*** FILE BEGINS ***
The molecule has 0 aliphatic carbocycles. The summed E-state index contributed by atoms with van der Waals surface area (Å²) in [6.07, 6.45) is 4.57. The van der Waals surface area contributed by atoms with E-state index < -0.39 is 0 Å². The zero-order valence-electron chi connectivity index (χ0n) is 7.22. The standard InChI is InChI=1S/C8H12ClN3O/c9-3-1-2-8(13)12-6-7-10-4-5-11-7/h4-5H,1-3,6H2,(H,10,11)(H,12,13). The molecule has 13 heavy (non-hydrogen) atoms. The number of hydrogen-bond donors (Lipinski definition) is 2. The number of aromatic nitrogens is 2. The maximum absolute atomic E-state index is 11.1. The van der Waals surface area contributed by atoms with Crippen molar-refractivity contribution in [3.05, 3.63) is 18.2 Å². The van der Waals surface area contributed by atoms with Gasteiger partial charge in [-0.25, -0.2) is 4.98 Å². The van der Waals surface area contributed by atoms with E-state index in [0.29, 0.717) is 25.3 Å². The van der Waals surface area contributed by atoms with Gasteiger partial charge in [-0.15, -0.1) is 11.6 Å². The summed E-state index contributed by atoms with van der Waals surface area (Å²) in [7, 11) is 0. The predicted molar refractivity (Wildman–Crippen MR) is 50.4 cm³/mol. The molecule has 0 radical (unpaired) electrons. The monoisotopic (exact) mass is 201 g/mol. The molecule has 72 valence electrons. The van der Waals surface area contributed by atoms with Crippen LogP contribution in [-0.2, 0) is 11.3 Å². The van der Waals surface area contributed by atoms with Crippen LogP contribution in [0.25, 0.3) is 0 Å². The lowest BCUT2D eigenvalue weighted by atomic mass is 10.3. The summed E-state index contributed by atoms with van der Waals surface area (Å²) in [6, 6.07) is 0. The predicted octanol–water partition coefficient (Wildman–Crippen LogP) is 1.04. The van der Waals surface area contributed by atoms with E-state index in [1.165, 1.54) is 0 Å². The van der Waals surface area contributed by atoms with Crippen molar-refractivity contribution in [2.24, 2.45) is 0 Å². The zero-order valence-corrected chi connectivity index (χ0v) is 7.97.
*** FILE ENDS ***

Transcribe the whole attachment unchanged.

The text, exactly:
The molecule has 0 aliphatic carbocycles. The summed E-state index contributed by atoms with van der Waals surface area (Å²) in [6.07, 6.45) is 4.57. The van der Waals surface area contributed by atoms with E-state index < -0.39 is 0 Å². The zero-order valence-electron chi connectivity index (χ0n) is 7.22. The standard InChI is InChI=1S/C8H12ClN3O/c9-3-1-2-8(13)12-6-7-10-4-5-11-7/h4-5H,1-3,6H2,(H,10,11)(H,12,13). The molecule has 13 heavy (non-hydrogen) atoms. The number of hydrogen-bond donors (Lipinski definition) is 2. The number of aromatic nitrogens is 2. The maximum absolute atomic E-state index is 11.1. The van der Waals surface area contributed by atoms with Crippen molar-refractivity contribution in [3.05, 3.63) is 18.2 Å². The van der Waals surface area contributed by atoms with Gasteiger partial charge in [-0.25, -0.2) is 4.98 Å². The van der Waals surface area contributed by atoms with E-state index in [0.29, 0.717) is 25.3 Å². The van der Waals surface area contributed by atoms with Gasteiger partial charge in [-0.15, -0.1) is 11.6 Å². The summed E-state index contributed by atoms with van der Waals surface area (Å²) in [7, 11) is 0. The predicted molar refractivity (Wildman–Crippen MR) is 50.4 cm³/mol. The molecule has 0 radical (unpaired) electrons. The monoisotopic (exact) mass is 201 g/mol. The molecule has 72 valence electrons. The van der Waals surface area contributed by atoms with Crippen LogP contribution in [-0.2, 0) is 11.3 Å². The van der Waals surface area contributed by atoms with Crippen LogP contribution in [0.25, 0.3) is 0 Å². The lowest BCUT2D eigenvalue weighted by atomic mass is 10.3. The summed E-state index contributed by atoms with van der Waals surface area (Å²) in [6, 6.07) is 0. The predicted octanol–water partition coefficient (Wildman–Crippen LogP) is 1.04. The van der Waals surface area contributed by atoms with E-state index in [1.165, 1.54) is 0 Å². The van der Waals surface area contributed by atoms with Crippen molar-refractivity contribution in [2.24, 2.45) is 0 Å². The zero-order valence-corrected chi connectivity index (χ0v) is 7.97.